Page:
In Grande Riviere, Trinidad and Tobago, flooding from the storm resulted in thousands of eggs being washed away from the nesting sites of vulnerable leatherback turtles.

The Hurricane Season

"The Atlantic season got off to a very slow start but had a lot of activity later in the season, ending up near the above-average forecast for the season but not as exceptionally active as some recent years," Mathew Barlow, a professor of climate science at the University of Massachusetts Lowell, told Newsweek.

The Atlantic hurricane season runs from around June 1 to November 30.

"The season is not yet over, which means 2 things: 1) there might yet be additional damaging storms (see Hurricane Nicole right now!) and 2) it takes time for the full economic and noneconomic losses for big storms to become apparent," Daniel B. Wright, a civil and environmental engineer at the University of Wisconsin-Madison's Hydroclimate Extremes Research Group, told Newsweek in written comments.

"So it is conceivable that Hurricane Ian could break into the top 3-5 costliest U.S. hurricanes ever, though it seems doubtful that it could unseat Katrina and Harvey from their 1 and 2 seats," he said.

hurricane nicole satellite
A satellite image shows Hurricane Nicole approaching Florida on November 8. Nicole is one of 2022's five most damaging storms. NASA Earth Observatory / Lauren Dauphin / VIIRS data from NASA EOSDIS LANCE, GIBS/Worldview, and the Suomi National Polar-orbiting Partnership

The Future of Hurricanes

It is thought that hurricanes will get more intense and more frequent in the future because of climate change.

"The science on how hurricanes will change in the future is fairly complex and not entirely settled, but a few things are generally accepted: 1) there might not be more hurricanes overall, but those that do form will tend to be more intense both in terms of the strength of their winds and the amount of rainfall that they produce; 2) because of this intensification and also due to some potential changes in the directions that storms tend to move, it is probable that there will be more Category 4 and 5 storms hitting the U.S.," Wright said.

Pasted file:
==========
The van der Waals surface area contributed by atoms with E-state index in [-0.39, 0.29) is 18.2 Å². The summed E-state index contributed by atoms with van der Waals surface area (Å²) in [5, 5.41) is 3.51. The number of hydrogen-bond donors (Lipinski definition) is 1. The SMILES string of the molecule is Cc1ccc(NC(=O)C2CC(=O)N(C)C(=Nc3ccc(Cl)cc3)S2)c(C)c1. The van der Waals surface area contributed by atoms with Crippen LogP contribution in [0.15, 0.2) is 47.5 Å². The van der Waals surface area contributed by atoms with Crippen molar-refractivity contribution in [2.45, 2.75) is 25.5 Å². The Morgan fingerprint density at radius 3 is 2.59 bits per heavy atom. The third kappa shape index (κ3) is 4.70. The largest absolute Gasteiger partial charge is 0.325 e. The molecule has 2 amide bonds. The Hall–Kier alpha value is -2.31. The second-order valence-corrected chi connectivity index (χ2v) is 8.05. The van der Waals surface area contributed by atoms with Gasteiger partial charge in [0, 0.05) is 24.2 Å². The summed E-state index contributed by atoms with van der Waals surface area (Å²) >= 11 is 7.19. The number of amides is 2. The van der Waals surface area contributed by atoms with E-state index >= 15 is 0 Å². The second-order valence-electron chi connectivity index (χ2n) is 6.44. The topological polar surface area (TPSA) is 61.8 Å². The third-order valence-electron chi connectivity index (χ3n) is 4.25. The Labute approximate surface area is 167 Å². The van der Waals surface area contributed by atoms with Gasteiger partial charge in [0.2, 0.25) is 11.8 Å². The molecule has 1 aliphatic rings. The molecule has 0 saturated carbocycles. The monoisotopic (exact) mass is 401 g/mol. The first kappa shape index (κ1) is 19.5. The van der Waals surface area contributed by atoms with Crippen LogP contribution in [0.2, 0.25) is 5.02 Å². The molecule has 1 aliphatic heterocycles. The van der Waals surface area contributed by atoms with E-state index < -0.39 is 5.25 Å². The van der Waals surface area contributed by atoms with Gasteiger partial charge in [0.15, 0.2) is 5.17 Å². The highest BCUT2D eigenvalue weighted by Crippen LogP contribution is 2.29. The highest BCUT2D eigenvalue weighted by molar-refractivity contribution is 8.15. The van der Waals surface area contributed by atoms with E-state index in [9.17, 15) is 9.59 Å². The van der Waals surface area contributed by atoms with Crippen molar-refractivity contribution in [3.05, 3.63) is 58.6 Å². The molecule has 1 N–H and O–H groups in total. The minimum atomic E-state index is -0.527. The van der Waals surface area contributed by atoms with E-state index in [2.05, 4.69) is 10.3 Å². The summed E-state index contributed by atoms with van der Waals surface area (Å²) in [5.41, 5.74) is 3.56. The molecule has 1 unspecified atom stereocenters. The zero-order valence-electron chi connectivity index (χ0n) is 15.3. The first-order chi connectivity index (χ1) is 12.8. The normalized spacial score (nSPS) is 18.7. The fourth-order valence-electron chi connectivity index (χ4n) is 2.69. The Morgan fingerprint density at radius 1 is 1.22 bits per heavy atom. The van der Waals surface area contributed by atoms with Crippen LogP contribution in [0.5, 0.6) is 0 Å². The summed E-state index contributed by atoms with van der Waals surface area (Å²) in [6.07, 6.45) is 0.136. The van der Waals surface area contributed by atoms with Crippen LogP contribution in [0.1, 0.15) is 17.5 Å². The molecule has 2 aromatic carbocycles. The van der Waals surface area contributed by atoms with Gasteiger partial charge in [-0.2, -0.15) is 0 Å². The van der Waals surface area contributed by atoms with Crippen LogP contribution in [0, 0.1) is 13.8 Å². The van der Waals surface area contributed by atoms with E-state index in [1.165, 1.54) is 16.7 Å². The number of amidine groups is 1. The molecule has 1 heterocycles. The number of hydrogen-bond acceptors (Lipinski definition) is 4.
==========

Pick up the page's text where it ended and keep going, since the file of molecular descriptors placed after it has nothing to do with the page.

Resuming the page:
"A recent study by collaborators of mine at NOAA's Geophysical Fluid Dynamics Lab recently estimated that the number of Category 4 and 5 storms might be four times the current average by the end of the century," he said.

"The increases in rainfall that come from a warmer atmosphere will also be really important," Wright said. "Rain from hurricanes and the freshwater flooding that it causes isn't necessarily the first thing many people think of related to hurricanes, but it was the main story for Hurricane Harvey (the second-most damaging storm in US history) and has historically been a bigger killer than hurricane winds and waves."

Hurricane fiona flooding
This aerial picture was taken on September 20 in Utuado, Puerto Rico, following the passage of Hurricane Fiona. The storm made landfall in the Caribbean, first ravaging Guadeloupe and Puerto Rico before skipping past the U.S. East Coast and hitting Canada. AFP via Getty Images

There is high confidence both that the upper limit on storm strength will increase and that the proportion of hurricanes that reach Category 4 and 5 will increase, Barlow said. However, there is more uncertainty as to whether the overall number of Category 4 and 5 storms will increase.

"At this point, we're not sure whether Category 5 hurricanes will become more common or not but we definitely know that, regardless of whether the overall number ticks up or down, we absolutely need to be prepared for stronger storms with more rain and higher surges, that may develop very rapidly," he said.

More intense storms typically result in more damage, however, the relationship may not be linear necessarily, according to Shafieezadeh.

"Another point to consider here is that losses do not increase linearly with storm intensity, size and duration," he said. "Large storms have the potential to cause significant failures that cascade from one system and sector to others causing prolonged disruptions and incur substantial losses."

Do you have a tip on a science story that Newsweek should be covering? Do you have a question about extreme weather? Let us know via

Correction 11/21/22: This article was updated to clarify a statement from Abdollah Shafieezadeh.